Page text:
The Ultimate Guide to Aviation Industry Employment

The Ultimate Guide to Aviation Industry Employment | AIM

Since the inception of commercial flying, the aviation industry has grown to incredible proportions. With this growth, the industry has changed dramatically in terms of numbers. There are many different careers in the aviation industry and here is a look at how some of the most common careers have been affected over time.

There are currently more than 100,000 airline and commercial pilots in the United States alone, according to the Bureau of Labor Statistics. The median pay for these pilots has jumped up to nearly $100,000 per year, but it’s not expected that the demand for pilots will grow over the next decade. However, there’s not expected to be a drop either.

Airline pilots and flight engineers are among the bottom in terms of unemployment, with only two percent of all qualified pilots without a job. There are also opportunities to become a private pilot or to start a new business.

Aircraft mechanics, on the other hand, are expected to see an 11 percent increase over the next 10 years. The median wage for these mechanics is just over $55,000 with the top 10 percent making over $75,000 per year. These mechanics have an important job as the safety controllers for the plane itself.

A lot of crucial training is involved and aircraft mechanics are among the brightest of all mechanics. There are over 130,000 aircraft and avionics equipment mechanics and technicians, with a few thousand more jobs expected to be added. The unemployment rate is right around the national average at about five percent.

Air traffic control is another key aspect of aviation, and these employees are among the highest paid in the industry at a median of over $120,000 per year (or nearly $60 per hour). An associate’s degree is required to become an air traffic controller, and the most important part of the job is making sure that airplanes are far enough away from each other for safety.

Currently, there are 25,000 air traffic controllers in America, and it’s expected to see a slight increase over the next 10 years with 400 total jobs to be added. The hours can be long and unusual, but the high pay will be well deserved. Much like pilots, the unemployment rate is low for air traffic controllers at just under three percent.

The final major part of aviation is the flight attendant. Once considered a job exclusively for women, men have seen a lot of growth as flight attendants. The average salary is under $40,000 per year with over 84,000 flight attendants in the skies.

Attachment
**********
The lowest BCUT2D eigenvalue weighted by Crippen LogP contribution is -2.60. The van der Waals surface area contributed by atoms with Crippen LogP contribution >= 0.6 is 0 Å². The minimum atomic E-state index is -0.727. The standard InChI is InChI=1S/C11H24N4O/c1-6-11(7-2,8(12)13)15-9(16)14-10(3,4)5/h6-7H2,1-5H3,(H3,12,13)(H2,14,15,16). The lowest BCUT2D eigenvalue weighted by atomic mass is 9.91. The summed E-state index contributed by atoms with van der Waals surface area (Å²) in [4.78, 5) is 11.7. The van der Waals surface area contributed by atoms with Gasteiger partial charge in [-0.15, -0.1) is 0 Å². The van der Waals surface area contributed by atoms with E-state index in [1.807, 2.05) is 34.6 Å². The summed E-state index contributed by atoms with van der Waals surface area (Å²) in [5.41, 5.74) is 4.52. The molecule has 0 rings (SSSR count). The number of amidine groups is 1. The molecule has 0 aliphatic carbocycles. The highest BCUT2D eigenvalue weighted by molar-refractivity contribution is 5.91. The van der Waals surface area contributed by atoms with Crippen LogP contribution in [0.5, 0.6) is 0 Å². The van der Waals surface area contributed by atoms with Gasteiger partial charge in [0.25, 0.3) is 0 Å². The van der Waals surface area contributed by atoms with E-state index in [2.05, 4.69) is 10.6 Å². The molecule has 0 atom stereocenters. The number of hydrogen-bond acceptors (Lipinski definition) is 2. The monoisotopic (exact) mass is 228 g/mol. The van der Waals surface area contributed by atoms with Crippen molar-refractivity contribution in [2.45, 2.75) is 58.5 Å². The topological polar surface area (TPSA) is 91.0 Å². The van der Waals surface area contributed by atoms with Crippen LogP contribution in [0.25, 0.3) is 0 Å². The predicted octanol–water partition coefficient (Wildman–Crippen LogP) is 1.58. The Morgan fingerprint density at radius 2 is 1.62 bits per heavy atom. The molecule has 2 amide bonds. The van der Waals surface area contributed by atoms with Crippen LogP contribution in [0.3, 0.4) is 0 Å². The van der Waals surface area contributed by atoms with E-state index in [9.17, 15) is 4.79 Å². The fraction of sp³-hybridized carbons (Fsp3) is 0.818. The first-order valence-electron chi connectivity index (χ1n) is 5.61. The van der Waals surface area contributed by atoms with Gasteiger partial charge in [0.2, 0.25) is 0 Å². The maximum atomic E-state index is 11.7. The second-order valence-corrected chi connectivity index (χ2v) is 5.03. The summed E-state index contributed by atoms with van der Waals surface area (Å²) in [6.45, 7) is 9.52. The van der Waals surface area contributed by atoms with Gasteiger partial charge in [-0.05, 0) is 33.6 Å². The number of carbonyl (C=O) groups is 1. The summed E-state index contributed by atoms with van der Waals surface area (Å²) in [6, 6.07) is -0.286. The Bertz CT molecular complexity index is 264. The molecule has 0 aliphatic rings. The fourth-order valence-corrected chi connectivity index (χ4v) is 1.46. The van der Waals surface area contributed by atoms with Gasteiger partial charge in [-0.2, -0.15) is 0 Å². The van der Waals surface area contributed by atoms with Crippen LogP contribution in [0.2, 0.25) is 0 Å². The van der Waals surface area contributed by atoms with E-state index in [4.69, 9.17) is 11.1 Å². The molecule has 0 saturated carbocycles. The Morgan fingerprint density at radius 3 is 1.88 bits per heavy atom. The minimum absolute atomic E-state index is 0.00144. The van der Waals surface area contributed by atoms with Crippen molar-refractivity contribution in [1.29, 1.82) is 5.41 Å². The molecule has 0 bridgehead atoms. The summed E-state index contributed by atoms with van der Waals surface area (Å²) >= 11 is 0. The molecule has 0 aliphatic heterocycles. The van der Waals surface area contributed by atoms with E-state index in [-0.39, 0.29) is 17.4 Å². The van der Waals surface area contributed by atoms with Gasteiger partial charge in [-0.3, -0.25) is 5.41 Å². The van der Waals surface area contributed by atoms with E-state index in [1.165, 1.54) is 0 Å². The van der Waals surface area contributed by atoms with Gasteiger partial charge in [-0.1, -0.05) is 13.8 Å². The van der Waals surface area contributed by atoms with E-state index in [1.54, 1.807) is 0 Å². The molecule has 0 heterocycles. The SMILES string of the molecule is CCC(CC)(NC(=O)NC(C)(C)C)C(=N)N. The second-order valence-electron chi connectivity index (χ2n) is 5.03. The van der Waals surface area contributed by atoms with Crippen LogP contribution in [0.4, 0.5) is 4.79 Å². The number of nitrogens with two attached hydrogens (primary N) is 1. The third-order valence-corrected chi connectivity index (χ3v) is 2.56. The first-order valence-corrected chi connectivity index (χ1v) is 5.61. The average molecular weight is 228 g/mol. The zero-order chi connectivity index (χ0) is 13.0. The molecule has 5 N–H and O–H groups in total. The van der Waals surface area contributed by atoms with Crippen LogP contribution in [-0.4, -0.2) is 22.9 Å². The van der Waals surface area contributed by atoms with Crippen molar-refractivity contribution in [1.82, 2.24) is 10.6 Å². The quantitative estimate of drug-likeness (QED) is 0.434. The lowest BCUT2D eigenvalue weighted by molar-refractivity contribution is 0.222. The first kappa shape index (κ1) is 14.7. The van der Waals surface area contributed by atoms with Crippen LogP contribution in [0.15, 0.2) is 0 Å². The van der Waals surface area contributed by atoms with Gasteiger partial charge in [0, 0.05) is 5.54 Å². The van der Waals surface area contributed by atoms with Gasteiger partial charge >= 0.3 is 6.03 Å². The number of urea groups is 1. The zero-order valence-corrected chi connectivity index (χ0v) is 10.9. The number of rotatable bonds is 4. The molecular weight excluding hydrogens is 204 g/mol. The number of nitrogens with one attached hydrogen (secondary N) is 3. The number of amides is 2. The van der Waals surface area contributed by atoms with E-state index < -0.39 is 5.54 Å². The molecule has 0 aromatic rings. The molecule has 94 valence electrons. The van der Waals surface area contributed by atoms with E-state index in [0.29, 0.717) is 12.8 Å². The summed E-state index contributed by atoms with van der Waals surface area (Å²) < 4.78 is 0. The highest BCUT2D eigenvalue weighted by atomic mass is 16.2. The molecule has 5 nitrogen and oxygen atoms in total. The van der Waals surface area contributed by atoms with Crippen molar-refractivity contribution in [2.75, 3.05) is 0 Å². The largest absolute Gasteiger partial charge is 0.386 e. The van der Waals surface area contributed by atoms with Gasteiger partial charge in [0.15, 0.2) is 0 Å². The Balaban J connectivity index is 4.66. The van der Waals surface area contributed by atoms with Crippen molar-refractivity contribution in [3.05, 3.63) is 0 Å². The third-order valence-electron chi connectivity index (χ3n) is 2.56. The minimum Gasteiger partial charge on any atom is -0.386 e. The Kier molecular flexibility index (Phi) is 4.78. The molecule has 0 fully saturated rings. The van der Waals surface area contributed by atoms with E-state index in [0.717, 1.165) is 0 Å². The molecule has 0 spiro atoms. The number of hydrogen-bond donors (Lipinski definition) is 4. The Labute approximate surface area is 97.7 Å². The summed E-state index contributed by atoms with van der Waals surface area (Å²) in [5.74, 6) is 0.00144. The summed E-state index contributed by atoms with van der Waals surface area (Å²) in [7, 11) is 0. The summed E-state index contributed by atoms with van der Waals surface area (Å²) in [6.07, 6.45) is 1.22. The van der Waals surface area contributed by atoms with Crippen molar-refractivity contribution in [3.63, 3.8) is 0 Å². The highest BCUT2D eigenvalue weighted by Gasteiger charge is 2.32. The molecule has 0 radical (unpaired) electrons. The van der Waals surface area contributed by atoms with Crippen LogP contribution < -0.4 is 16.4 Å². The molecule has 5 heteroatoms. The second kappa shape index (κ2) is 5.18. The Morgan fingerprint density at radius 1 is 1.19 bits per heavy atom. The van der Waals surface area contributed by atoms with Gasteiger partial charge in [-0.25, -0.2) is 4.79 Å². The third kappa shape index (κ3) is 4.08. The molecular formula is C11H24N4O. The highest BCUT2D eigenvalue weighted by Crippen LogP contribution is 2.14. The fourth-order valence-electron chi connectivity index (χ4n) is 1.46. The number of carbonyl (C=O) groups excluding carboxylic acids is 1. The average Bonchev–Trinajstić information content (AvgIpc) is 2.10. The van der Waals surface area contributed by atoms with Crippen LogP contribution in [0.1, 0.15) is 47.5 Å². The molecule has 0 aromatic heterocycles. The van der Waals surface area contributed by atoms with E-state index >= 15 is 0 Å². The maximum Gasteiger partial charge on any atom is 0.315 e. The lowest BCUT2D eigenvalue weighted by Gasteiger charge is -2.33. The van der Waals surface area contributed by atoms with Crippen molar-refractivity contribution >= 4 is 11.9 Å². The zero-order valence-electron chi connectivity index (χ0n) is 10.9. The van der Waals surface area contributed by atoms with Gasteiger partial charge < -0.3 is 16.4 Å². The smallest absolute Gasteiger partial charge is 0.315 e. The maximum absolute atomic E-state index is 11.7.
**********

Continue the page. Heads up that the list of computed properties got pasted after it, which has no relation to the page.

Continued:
Of all of the positions in the aviation industry, flight attendants are expected to decline over the next decade, with a seven percent cut projected. There is also a height requirement for flight attendants, with 6’3″ being the usual maximum for some airlines, but it can differ. There is still an unemployment rate of just under five percent for flight attendants in the United States.

The aviation industry offers a lot of exciting opportunities to see the country from the skies. With different jobs opening and expected to be taking in more employees, there is always a chance to get into the industry.

For more information about aircraft maintenance career training, the Aviation Institute of Maintenance Aircraft Mechanic School Programs is where you can learn more. Visit our Consumer Information Disclosure page, Gainful Employment Disclosure and Consumer Information.

Free AIM Catalog Download | AIM Schools

[box type=”info”]Disclaimer – Aviation Institute of Maintenance makes no claim, warranty or guarantee as to actual employability or earning potential to current, past or future students and graduates of any career training program we offer. The Aviation Institute of Maintenance website is published for informational purposes only. Every effort is made to ensure the accuracy of information contained within; however, no warranty of accuracy is made. No contractual rights, either expressed or implied, are created by its content. The printed Aviation Institute of Maintenance catalog remains the official publication of Aviation Institute of Maintenance. The Aviation Institute of Maintenance website links to other websites outside the domain. These links are provided as a convenience and do not constitute an endorsement. Aviation Institute of Maintenance exercises no control over, and assumes no responsibility for, information that resides on servers outside the domain.[/box]

Leave a Reply

This site uses Akismet to reduce spam. Learn how your comment data is processed.